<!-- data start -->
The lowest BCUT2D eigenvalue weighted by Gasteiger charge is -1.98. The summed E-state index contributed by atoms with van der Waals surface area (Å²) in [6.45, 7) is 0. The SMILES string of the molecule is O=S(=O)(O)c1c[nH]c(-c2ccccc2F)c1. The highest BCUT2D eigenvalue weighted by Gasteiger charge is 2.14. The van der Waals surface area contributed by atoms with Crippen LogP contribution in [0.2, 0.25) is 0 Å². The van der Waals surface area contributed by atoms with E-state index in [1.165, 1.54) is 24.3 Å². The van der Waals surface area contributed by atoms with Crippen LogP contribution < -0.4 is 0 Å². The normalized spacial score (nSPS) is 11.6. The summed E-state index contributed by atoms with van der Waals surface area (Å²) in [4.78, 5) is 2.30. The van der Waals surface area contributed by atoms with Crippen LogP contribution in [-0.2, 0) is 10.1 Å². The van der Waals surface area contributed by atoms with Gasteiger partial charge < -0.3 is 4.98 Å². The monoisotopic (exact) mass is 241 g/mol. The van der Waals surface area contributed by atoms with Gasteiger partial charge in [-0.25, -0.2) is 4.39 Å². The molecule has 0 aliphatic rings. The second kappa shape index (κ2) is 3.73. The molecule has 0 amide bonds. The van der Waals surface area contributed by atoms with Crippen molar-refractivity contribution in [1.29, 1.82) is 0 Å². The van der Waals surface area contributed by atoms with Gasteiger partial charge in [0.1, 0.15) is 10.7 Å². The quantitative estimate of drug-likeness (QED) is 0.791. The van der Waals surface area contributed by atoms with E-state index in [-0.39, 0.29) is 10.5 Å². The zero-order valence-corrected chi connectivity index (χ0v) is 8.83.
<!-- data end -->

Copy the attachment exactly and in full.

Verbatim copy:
The lowest BCUT2D eigenvalue weighted by Gasteiger charge is -1.98. The summed E-state index contributed by atoms with van der Waals surface area (Å²) in [6.45, 7) is 0. The SMILES string of the molecule is O=S(=O)(O)c1c[nH]c(-c2ccccc2F)c1. The highest BCUT2D eigenvalue weighted by Gasteiger charge is 2.14. The van der Waals surface area contributed by atoms with Crippen LogP contribution in [0.2, 0.25) is 0 Å². The van der Waals surface area contributed by atoms with E-state index in [1.165, 1.54) is 24.3 Å². The van der Waals surface area contributed by atoms with Crippen LogP contribution < -0.4 is 0 Å². The normalized spacial score (nSPS) is 11.6. The summed E-state index contributed by atoms with van der Waals surface area (Å²) in [4.78, 5) is 2.30. The van der Waals surface area contributed by atoms with Crippen LogP contribution in [-0.2, 0) is 10.1 Å². The van der Waals surface area contributed by atoms with Gasteiger partial charge < -0.3 is 4.98 Å². The monoisotopic (exact) mass is 241 g/mol. The van der Waals surface area contributed by atoms with Gasteiger partial charge in [-0.25, -0.2) is 4.39 Å². The molecule has 0 aliphatic rings. The second kappa shape index (κ2) is 3.73. The molecule has 0 amide bonds. The van der Waals surface area contributed by atoms with Crippen molar-refractivity contribution in [1.29, 1.82) is 0 Å². The van der Waals surface area contributed by atoms with Gasteiger partial charge in [0.1, 0.15) is 10.7 Å². The quantitative estimate of drug-likeness (QED) is 0.791. The van der Waals surface area contributed by atoms with E-state index in [-0.39, 0.29) is 10.5 Å². The zero-order valence-corrected chi connectivity index (χ0v) is 8.83.